Don't be afraid of the dark
We've had the Presidential election and the drama that ranged from charges of airbrushing to accusations of criminality.
We've had the torrential downpour that flooded our capital, closed our transportation and sadly cost lives. And now we have just reversed our clocks by one hour. No wonder our moods are fluctuating.
The 'falling back' of our clocks, as it is colloquially known in the United States, reminds us that winter is here and that dreary months pave the layout of our lives until well into the New Year.
It is the time when seasonal affective disorder may again rear its head in those who have this condition. Also known as SAD, it is an uncommon disorder and is found in less than one per cent of those consulting general practitioners.
However some information sites on SAD describe higher rates, of up to eight per cent in the general population. Many of these prevalence studies have been conducted using self-scored questionnaires rather than face to face interviews.
In general, milder forms of the condition are most common among women while in men the severity seems to be greater, although the frequency is lower.
Studies from Canada, especially, demonstrate that when clocks shift backwards the incidence of depressive illness increases, probably mediated by the effect on sleep. It is found in both hemispheres, especially in northern latitudes and is almost unknown in those living within 30 degrees north or south of the equator.
Changes in the amount of light to which we are exposed are said to bring about alterations in the amount of melatonin we produce. This is a substance that induces sleepiness by night and it is switched off during the day so that we become active.
In those with SAD, daytime levels of melatonin are high so that sleepiness and a desire to hibernate are common. So our body clock, called the circadian rhythm, shifts and we become wakeful at night and sleepy by day.
In addition other hormones such as adrenaline, cortisol and thyroid hormone which ordinarily are reduced by day and increase during those hours further compounding the alterations to our natural daily rhythms.
As well as SAD, more modest changes in mood are common when the hours of daylight shorten. However, these are not accompanied by the cravings for chocolate or the desire to stay in bed and sleep that characterise SAD.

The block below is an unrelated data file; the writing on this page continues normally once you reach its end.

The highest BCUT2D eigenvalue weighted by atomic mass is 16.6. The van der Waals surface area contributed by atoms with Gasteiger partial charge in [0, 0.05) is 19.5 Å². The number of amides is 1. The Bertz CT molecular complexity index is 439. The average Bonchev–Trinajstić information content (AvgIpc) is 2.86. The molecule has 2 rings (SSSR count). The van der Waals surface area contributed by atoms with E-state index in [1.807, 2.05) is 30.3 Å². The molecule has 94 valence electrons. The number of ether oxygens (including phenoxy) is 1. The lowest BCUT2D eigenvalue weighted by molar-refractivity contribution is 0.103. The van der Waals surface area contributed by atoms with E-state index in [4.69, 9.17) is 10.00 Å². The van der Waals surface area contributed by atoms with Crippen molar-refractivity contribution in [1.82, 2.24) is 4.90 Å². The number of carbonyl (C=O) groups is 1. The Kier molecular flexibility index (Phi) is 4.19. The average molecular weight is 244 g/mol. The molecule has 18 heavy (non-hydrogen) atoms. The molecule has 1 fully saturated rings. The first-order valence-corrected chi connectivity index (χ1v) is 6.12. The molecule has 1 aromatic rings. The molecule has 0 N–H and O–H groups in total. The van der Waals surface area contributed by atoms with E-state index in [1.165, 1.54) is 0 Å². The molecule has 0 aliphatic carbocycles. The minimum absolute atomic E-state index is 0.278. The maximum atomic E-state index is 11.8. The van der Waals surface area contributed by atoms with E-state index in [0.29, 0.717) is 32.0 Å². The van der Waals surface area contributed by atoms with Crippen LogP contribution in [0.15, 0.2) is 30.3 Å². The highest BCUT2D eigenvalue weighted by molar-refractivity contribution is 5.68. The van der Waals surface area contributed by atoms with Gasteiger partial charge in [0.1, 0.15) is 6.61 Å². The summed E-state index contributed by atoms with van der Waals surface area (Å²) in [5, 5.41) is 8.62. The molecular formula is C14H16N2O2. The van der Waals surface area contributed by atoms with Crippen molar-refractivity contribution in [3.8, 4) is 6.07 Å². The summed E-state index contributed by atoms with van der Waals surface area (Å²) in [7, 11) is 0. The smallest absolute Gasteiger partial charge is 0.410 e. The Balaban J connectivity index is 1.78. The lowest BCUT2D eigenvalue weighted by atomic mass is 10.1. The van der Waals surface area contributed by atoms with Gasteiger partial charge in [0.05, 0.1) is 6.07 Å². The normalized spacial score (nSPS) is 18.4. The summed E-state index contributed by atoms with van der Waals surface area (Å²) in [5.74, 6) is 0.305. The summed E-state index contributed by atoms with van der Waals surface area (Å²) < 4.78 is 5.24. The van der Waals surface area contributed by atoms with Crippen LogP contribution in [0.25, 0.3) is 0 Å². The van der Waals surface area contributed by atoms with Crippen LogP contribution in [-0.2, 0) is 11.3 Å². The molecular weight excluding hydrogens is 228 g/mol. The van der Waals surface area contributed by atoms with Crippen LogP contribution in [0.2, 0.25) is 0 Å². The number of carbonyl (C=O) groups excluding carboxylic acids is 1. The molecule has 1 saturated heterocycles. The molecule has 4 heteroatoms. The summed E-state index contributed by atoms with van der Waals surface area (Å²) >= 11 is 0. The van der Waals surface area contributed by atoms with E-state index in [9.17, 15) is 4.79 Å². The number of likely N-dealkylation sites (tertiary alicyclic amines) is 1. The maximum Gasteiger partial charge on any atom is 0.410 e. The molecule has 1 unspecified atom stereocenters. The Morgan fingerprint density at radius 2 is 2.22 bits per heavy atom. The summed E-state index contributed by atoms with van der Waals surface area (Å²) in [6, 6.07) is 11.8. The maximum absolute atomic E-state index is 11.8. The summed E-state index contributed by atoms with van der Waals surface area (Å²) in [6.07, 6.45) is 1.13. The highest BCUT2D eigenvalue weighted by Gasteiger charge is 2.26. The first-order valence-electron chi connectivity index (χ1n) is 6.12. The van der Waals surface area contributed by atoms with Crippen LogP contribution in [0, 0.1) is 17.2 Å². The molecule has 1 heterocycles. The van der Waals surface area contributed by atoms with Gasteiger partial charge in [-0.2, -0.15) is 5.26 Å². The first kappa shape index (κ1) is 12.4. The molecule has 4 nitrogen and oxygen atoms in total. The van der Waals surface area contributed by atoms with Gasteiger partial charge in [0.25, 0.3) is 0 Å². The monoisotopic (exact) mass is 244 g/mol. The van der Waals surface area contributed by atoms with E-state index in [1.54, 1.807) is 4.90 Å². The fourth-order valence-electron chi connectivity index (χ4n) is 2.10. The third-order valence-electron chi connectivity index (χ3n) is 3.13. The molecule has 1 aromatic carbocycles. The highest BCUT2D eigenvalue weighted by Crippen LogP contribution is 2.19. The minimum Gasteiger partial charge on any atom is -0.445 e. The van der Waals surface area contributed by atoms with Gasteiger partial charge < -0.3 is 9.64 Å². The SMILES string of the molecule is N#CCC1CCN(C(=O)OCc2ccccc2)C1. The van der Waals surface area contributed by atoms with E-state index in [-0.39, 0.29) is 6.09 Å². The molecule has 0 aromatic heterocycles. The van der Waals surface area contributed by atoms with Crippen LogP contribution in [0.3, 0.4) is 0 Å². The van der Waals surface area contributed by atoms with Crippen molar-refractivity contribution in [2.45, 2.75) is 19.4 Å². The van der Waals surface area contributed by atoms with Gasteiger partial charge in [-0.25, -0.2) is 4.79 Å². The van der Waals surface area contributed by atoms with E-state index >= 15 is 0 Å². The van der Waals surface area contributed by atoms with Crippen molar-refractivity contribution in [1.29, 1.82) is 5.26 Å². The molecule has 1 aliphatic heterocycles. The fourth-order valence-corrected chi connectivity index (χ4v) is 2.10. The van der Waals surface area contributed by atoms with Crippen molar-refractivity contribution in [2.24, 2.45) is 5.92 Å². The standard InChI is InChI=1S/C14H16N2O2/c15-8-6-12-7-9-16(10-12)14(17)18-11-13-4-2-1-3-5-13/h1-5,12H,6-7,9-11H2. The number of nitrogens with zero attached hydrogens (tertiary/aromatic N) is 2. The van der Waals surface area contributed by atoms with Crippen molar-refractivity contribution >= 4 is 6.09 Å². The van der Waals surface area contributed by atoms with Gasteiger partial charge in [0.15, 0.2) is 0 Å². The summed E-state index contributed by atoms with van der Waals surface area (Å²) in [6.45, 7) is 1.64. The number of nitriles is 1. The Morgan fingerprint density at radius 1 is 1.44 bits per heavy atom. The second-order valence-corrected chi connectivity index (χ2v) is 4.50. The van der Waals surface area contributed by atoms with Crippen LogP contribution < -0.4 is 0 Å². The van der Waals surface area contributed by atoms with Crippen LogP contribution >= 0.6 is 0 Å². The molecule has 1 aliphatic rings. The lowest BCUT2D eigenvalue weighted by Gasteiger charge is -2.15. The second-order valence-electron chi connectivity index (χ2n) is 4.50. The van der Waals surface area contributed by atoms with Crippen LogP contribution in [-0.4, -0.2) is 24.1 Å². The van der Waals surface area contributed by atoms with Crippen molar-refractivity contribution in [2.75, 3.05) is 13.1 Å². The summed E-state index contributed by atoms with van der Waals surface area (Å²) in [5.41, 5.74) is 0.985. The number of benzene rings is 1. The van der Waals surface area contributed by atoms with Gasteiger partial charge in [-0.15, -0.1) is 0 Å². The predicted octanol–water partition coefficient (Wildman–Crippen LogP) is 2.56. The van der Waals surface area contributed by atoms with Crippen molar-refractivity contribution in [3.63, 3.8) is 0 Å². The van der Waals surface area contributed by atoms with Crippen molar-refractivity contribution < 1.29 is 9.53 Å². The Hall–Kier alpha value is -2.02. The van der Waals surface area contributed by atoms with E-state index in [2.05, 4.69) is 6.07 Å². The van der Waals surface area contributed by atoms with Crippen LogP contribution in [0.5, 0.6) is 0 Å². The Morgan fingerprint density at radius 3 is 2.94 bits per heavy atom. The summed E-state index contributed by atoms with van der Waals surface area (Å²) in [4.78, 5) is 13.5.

So these shifts do not amount to a disorder that needs treatment. Indeed feeling that the best part of the day is over when we leave work can itself have a mood-lowering effect as can the inactivity that is associated with long hours of darkness.
The opportunities to walk in the fresh air or to play football are greatly diminished and while the gym might beckon, for many it holds less attraction than the alternatives provided by nature.
Emotional reactions, such as these, to wind, rain and darkness are common and should not be regarded as anything but understandable responses that are unwelcome but not pathological.
However the effects of increasing darkness and of artificial light on melatonin may also play a role in these more common experiences of despondency that the winter months bring.
People with SAD need professional help that may include light therapy and/or antidepressants. Those of us experiencing gloom and despondency, not amounting to illness, but deeply felt, can reduce their intensity rather than fatalistically accepting five months of misery until the clocks spring forward in March.
We can schedule activities during daylight hours, as light will help boost our melatonin production. Exercise also has this effect but if it is impossible or impractical, using the gym is a good alternative.
We should avoid the temptation to become night owls as this will disrupt the wake/sleep cycle and our body clock more generally.
Mood shifts such as these provide the best evidence that there is a mind-body connection driven by our environment. In so far as winter is concerned, at least we have a degree of control over our reactions to its dreariness.
Health & Living